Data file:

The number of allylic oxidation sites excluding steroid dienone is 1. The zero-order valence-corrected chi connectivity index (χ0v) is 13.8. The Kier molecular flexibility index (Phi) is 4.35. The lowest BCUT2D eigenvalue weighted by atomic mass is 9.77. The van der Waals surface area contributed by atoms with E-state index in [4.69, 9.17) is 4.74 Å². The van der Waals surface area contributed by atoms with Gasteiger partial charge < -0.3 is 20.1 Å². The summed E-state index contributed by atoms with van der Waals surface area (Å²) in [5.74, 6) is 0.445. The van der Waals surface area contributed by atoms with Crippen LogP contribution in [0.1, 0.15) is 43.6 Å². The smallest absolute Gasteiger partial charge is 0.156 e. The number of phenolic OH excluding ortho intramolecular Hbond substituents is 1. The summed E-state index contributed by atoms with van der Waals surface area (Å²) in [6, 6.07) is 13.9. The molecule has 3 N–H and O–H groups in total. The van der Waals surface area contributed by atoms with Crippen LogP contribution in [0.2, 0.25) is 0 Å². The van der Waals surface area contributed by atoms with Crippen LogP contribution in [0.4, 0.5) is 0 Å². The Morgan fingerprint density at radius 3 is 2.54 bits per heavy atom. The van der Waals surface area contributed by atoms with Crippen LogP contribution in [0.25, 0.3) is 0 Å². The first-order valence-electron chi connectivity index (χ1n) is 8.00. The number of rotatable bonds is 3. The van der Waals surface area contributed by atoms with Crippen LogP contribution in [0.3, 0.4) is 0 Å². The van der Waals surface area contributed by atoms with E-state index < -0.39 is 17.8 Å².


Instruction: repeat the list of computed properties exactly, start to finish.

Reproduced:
The number of allylic oxidation sites excluding steroid dienone is 1. The zero-order valence-corrected chi connectivity index (χ0v) is 13.8. The Kier molecular flexibility index (Phi) is 4.35. The lowest BCUT2D eigenvalue weighted by atomic mass is 9.77. The van der Waals surface area contributed by atoms with E-state index in [4.69, 9.17) is 4.74 Å². The van der Waals surface area contributed by atoms with Gasteiger partial charge < -0.3 is 20.1 Å². The summed E-state index contributed by atoms with van der Waals surface area (Å²) in [5.74, 6) is 0.445. The van der Waals surface area contributed by atoms with Crippen LogP contribution in [0.1, 0.15) is 43.6 Å². The smallest absolute Gasteiger partial charge is 0.156 e. The number of phenolic OH excluding ortho intramolecular Hbond substituents is 1. The summed E-state index contributed by atoms with van der Waals surface area (Å²) in [6, 6.07) is 13.9. The molecule has 3 N–H and O–H groups in total. The van der Waals surface area contributed by atoms with Crippen LogP contribution in [0.2, 0.25) is 0 Å². The van der Waals surface area contributed by atoms with Crippen LogP contribution in [0.4, 0.5) is 0 Å². The Morgan fingerprint density at radius 3 is 2.54 bits per heavy atom. The van der Waals surface area contributed by atoms with Crippen LogP contribution in [0.25, 0.3) is 0 Å². The first-order valence-electron chi connectivity index (χ1n) is 8.00. The number of rotatable bonds is 3. The van der Waals surface area contributed by atoms with Crippen LogP contribution in [0.3, 0.4) is 0 Å². The van der Waals surface area contributed by atoms with E-state index < -0.39 is 17.8 Å².